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Cavaliers enter promising and perplexing era with two point guards, Darius Garland, Collin Sexton

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Collin Sexton was the crown jewel of Cleveland’s rebuild.

He was the fruit of the Nets pick – a selection (acquired for Kyrie Irving) the Cavaliers treasured so highly, they shortchanged their championship odds during LeBron James‘ last season to keep it. The 2018 first-rounder landed No. 8, and the Cavs drafted Sexton. Cavaliers owner Dan Gilbert seemed particularly intrigued by the point guard from Alabama.

Sexton averaged 16.7 points per game last season, third-most among rookies, behind only Luka Doncic and Trae Young. With the top five picks comprising the first team, Sexton landed on the All-Rookie second team. He looked like he could be Cleveland’s point guard of the future.

With that growing profile, Sexton booked a gig on Yahoo Sports’ NBA draft show.

Shortly before filming began, he got word the Cavs would use the No. 5 pick on another point guard – Vanderbilt’s Darius Garland.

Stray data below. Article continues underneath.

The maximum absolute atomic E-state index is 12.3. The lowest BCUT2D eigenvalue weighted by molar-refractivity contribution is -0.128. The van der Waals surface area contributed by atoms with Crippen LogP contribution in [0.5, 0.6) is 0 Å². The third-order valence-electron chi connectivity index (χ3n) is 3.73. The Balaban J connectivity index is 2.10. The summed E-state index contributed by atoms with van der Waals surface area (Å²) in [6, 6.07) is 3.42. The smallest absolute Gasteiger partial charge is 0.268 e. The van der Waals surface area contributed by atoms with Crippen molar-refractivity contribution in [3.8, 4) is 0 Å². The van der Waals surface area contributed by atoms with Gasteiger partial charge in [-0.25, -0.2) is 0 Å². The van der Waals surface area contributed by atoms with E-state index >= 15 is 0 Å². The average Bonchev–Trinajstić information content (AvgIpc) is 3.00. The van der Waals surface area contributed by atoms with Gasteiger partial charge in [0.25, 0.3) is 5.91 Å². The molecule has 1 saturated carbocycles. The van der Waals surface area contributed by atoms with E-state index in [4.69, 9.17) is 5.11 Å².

***

By the time the Cavaliers were on the clock, it had been publicly reported they’d take Garland if not trading the pick. The awkwardness in Yahoo’s studio was palpable. Nearly everyone referenced the elephant in the room – Sexton sitting there as Cleveland drafted his potential replacement. The mentions were usually accompanied by nervous laughter.

Finally, Sexton was asked about the Cavs picking Garland.

“Honestly, I think it would be cool,” Sexton said.

He seemed relaxed and confident. Suddenly, all the tension on set dissipated.

It’s only beginning in Cleveland, though.

***

Maybe Sexton will pan out. Maybe Garland will pan out. Maybe both will. Maybe neither will.

It’s far too early to say.